That memory stuck with me — and years later, walking home from the high school one afternoon I became one of those “big students” who stopped by to say hello to Miss George and be introduced to her class.

A quintessential teacher

Miss George was a quintessential teacher of her era and reminded me in some ways of my maternal grandmother. Her short reddish hair had a hint of grey (she would have been in her early forties at the time) — and I remember her in calf-length, button-front, small-print shirt dresses and sensible black lace-up pumps with square, career-height heels.

Rimless eyeglasses completed her look as a no-nonsense instructor bent on fulfilling her duty to impart knowledge to us youngsters. A stern taskmaster, Miss George nevertheless found creative ways to spark learning by sharing her community involvement in town history with our class — and she rewarded us when we did well.

One more visit

So is it any wonder that this month, as I prepared to return to my home town for my 50th high school reunion, Miss George was the teacher who sprang to mind?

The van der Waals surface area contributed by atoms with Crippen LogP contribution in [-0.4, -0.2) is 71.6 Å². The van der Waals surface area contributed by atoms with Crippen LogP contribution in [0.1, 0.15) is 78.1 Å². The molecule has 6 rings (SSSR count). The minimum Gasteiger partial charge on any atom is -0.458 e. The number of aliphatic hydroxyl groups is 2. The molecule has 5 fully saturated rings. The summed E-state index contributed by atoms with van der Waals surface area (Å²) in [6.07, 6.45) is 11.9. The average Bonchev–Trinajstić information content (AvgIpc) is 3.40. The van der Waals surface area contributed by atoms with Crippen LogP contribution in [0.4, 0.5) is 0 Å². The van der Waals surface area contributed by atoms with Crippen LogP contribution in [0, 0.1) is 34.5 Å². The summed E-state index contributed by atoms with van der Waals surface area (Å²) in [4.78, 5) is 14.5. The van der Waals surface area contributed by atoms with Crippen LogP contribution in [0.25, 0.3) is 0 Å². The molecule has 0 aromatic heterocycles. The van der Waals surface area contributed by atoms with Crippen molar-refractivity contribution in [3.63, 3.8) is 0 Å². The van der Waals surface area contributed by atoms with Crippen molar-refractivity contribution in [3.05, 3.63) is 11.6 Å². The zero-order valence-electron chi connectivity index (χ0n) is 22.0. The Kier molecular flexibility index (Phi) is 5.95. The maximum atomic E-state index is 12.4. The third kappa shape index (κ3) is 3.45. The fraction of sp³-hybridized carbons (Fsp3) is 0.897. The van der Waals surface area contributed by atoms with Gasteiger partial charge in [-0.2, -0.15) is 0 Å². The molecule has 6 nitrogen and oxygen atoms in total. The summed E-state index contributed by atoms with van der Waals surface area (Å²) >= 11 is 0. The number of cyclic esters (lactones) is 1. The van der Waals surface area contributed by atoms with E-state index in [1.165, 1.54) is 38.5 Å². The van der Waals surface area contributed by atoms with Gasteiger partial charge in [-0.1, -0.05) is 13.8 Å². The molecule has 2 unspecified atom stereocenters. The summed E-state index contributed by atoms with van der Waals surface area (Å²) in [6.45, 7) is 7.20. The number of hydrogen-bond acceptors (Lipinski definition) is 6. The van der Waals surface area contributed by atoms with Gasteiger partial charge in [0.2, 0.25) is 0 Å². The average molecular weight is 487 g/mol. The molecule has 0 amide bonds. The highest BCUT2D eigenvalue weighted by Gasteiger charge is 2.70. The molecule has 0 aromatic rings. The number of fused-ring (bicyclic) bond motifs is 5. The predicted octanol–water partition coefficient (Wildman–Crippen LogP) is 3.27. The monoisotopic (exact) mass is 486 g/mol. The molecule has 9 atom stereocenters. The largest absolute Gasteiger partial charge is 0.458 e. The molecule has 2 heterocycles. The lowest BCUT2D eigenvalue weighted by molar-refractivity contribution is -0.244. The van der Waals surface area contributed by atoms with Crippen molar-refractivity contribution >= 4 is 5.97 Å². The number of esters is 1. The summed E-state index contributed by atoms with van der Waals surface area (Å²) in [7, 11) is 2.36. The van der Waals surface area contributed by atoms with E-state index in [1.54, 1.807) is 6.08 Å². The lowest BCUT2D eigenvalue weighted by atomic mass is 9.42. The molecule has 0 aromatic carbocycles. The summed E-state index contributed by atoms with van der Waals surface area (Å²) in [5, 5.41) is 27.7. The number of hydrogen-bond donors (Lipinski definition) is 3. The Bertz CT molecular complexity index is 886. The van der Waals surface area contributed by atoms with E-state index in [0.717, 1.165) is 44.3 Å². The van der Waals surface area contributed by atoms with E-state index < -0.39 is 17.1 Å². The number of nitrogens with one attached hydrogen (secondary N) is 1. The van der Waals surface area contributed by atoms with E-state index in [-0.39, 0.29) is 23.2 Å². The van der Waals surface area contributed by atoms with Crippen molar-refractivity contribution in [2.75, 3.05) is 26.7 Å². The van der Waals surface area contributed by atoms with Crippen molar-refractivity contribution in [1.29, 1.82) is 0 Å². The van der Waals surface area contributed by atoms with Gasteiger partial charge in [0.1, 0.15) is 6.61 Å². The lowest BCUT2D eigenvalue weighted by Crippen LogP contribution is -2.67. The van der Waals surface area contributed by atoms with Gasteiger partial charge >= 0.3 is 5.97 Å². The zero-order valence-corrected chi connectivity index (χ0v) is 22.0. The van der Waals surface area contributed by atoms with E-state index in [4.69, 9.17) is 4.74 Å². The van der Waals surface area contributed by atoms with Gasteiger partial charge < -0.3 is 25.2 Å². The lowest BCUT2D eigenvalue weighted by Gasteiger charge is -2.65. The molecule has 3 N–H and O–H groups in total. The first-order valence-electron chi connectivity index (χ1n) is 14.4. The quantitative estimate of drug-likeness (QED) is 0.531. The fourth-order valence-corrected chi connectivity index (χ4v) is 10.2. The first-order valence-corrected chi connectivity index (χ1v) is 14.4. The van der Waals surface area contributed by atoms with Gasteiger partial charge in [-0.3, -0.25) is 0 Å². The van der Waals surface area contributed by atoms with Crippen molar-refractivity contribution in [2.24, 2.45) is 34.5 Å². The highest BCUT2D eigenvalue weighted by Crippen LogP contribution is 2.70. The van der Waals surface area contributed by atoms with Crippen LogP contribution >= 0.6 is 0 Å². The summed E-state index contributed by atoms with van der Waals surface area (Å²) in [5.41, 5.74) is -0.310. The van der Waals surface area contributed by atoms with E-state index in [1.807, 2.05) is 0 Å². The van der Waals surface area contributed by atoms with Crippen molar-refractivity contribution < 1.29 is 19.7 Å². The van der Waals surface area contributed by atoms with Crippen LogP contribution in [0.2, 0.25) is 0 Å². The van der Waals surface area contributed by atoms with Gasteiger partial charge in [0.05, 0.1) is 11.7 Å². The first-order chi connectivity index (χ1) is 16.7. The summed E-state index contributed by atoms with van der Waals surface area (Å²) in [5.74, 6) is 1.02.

My high school classmates planned a mixer, a tour of the school and a dinner — all fun stuff as we got reacquainted and reminisced about our teenage time together.

And before the festivities began , I decided that one more visit to Miss George was also in order — this time to her final resting place in Vestal Hills Memorial Park in Vestal, N.Y. — to pay my respects to a teacher who had made a great impact on me during my formative years.

Plaques of Helen George, her parents and brother, Vestal Hills Memorial Park, Vestal, N.Y. (2018). The park maintainers graciously cleaned the plaques of the George family in advance of my visit. Miss George’s plaque is third from left. Photo: Molly Charboneau